The National Labor Relations Board (NLRB) is tasked with determining whether a petitioned-for bargaining unit of employees is considered an “appropriate unit” for collective bargaining. The Board’s objective is to group employees who share a substantial mutual interest in wages, hours and other conditions of employment. In 2017, the Board’s decision in PCC Structurals, Inc., 365 NLRB No. 160, announced the return of the traditional community-of-interest standard. Under this standard, the petitioned-for employees for a unit must share a “community of interest” that is sufficiently distinct from those employees excluded from the proposed unit in order to warrant separate units. The Board weighs several factors under the traditional community-of-interest standard to determine an appropriate bargaining unit. The Board is not required to find the most appropriate unit. If a proposed bargaining unit is appropriate, the inquiry ends. In determining whether a petitioned-for unit is appropriate, PCC Structurals stated the NLRB will consider both the shared interests and the distinct interests of the petitioned-for and excluded employees. However, confusion remained as to how to weigh those interests.
On September 9, 2019, the NLRB’s decision in The Boeing Company, 368 NLRB No. 67, clarified the three-step approach for determining an appropriate bargaining unit under the traditional community-of-interest test.
A Straightforward Framework
The NLRB’s Boeing decision provided guidance on how to properly apply the weighing of interest standard.
- First, the NLRB will determine whether the proposed unit has an internal community of interest.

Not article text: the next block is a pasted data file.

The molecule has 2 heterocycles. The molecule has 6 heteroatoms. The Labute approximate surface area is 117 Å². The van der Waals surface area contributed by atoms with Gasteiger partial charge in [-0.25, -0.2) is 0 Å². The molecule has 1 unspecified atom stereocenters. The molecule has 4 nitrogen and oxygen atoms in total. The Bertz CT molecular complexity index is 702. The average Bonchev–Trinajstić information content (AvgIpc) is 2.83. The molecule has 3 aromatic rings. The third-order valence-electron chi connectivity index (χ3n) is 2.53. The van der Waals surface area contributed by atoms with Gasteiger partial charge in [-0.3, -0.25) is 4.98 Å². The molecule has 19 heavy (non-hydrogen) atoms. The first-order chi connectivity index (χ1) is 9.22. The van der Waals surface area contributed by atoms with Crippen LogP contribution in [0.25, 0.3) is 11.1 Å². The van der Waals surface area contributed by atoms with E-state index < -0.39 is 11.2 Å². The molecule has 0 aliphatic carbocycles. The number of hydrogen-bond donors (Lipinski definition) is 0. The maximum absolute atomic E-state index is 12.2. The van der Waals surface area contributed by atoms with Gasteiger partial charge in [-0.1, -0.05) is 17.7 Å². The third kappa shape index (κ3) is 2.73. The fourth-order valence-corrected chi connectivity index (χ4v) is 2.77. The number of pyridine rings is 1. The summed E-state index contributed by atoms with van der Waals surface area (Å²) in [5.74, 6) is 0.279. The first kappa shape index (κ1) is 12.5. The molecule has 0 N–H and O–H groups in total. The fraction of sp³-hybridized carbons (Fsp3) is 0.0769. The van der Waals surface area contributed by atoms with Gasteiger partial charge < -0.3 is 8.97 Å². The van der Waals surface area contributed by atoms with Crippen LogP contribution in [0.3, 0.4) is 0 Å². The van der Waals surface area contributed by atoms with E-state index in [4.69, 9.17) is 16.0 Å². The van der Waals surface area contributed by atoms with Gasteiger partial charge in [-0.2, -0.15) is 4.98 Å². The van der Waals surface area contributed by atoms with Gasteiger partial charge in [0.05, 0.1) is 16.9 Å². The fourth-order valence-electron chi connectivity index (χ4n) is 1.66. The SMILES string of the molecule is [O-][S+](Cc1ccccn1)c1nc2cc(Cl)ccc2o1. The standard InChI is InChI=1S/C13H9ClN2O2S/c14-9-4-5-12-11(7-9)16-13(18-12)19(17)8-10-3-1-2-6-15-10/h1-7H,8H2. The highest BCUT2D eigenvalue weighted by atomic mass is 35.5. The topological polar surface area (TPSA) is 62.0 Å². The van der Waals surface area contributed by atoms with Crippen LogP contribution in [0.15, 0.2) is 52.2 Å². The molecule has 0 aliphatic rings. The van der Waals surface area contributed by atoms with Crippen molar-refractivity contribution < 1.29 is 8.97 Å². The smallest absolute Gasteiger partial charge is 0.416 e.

- Next, the NLRB will weigh the interests of those within the proposed unit against the shared and distinct interests of those being excluded. The excluded employees must have meaningfully distinct interests in the context of collective bargaining that outweigh the similarities to unit members.
- Finally, the NLRB will take into account the Board’s established guidelines for specific industries.
In The Boeing Company, Boeing sought review from the NLRB following an election in the petitioned-for unit, which the union won. Boeing argued that the two classifications for the bargaining unit – including about 178 employees out of a total workforce of over 2,700 employees – was not appropriate because they shared a community of interest with its larger workforce.
Applying this three-step process, the NLRB sided with Boeing and found that the petitioned-for unit was inappropriate – both because the employees in the unit did not share an internal community of interest and because their interests were not sufficiently distinct form the interest of those excluded employees.
The Implications for Employers (And Unions)
The Boeing decision provides clarity and guidance to employers to facilitate collective bargaining. The decision gives employers a workable framework and marks a clear return to the traditional and practicable standard for determining appropriate bargaining units. Moreover, the decision further limits any application of a micro-unit strategy, which unions may try to use to circumvent NLRB procedures or target smaller subsets of a workforce to win a union election.